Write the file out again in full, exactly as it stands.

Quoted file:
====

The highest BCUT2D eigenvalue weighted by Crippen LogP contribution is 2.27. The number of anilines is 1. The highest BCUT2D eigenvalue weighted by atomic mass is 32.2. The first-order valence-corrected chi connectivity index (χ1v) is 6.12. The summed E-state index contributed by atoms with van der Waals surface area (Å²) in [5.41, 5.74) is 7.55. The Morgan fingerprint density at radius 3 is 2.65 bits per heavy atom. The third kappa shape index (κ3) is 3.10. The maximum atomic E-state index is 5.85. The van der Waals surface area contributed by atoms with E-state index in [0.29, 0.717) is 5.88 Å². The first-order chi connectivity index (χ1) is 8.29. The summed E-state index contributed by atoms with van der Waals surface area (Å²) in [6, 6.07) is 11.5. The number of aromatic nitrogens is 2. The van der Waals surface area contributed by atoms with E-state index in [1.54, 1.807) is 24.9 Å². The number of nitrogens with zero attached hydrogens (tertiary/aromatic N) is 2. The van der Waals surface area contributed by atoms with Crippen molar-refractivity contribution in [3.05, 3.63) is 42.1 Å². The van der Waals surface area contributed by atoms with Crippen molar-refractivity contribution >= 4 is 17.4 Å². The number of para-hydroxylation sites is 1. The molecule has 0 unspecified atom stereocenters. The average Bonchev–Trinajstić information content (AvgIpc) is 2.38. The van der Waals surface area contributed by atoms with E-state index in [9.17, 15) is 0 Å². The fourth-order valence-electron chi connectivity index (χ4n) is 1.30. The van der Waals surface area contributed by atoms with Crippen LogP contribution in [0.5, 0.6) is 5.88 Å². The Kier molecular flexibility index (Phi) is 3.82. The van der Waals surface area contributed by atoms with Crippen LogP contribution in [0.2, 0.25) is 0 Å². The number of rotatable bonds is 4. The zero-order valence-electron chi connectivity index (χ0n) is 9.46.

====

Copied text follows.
The highest BCUT2D eigenvalue weighted by Crippen LogP contribution is 2.27. The number of anilines is 1. The highest BCUT2D eigenvalue weighted by atomic mass is 32.2. The first-order valence-corrected chi connectivity index (χ1v) is 6.12. The summed E-state index contributed by atoms with van der Waals surface area (Å²) in [5.41, 5.74) is 7.55. The Morgan fingerprint density at radius 3 is 2.65 bits per heavy atom. The third kappa shape index (κ3) is 3.10. The maximum atomic E-state index is 5.85. The van der Waals surface area contributed by atoms with E-state index in [0.29, 0.717) is 5.88 Å². The first-order chi connectivity index (χ1) is 8.29. The summed E-state index contributed by atoms with van der Waals surface area (Å²) in [6, 6.07) is 11.5. The number of aromatic nitrogens is 2. The van der Waals surface area contributed by atoms with E-state index in [1.54, 1.807) is 24.9 Å². The number of nitrogens with zero attached hydrogens (tertiary/aromatic N) is 2. The van der Waals surface area contributed by atoms with Crippen molar-refractivity contribution in [3.05, 3.63) is 42.1 Å². The van der Waals surface area contributed by atoms with Crippen molar-refractivity contribution >= 4 is 17.4 Å². The number of para-hydroxylation sites is 1. The molecule has 0 unspecified atom stereocenters. The average Bonchev–Trinajstić information content (AvgIpc) is 2.38. The van der Waals surface area contributed by atoms with E-state index in [9.17, 15) is 0 Å². The fourth-order valence-electron chi connectivity index (χ4n) is 1.30. The van der Waals surface area contributed by atoms with Crippen LogP contribution in [0.5, 0.6) is 5.88 Å². The Kier molecular flexibility index (Phi) is 3.82. The van der Waals surface area contributed by atoms with Crippen LogP contribution in [0.2, 0.25) is 0 Å². The number of rotatable bonds is 4. The zero-order valence-electron chi connectivity index (χ0n) is 9.46.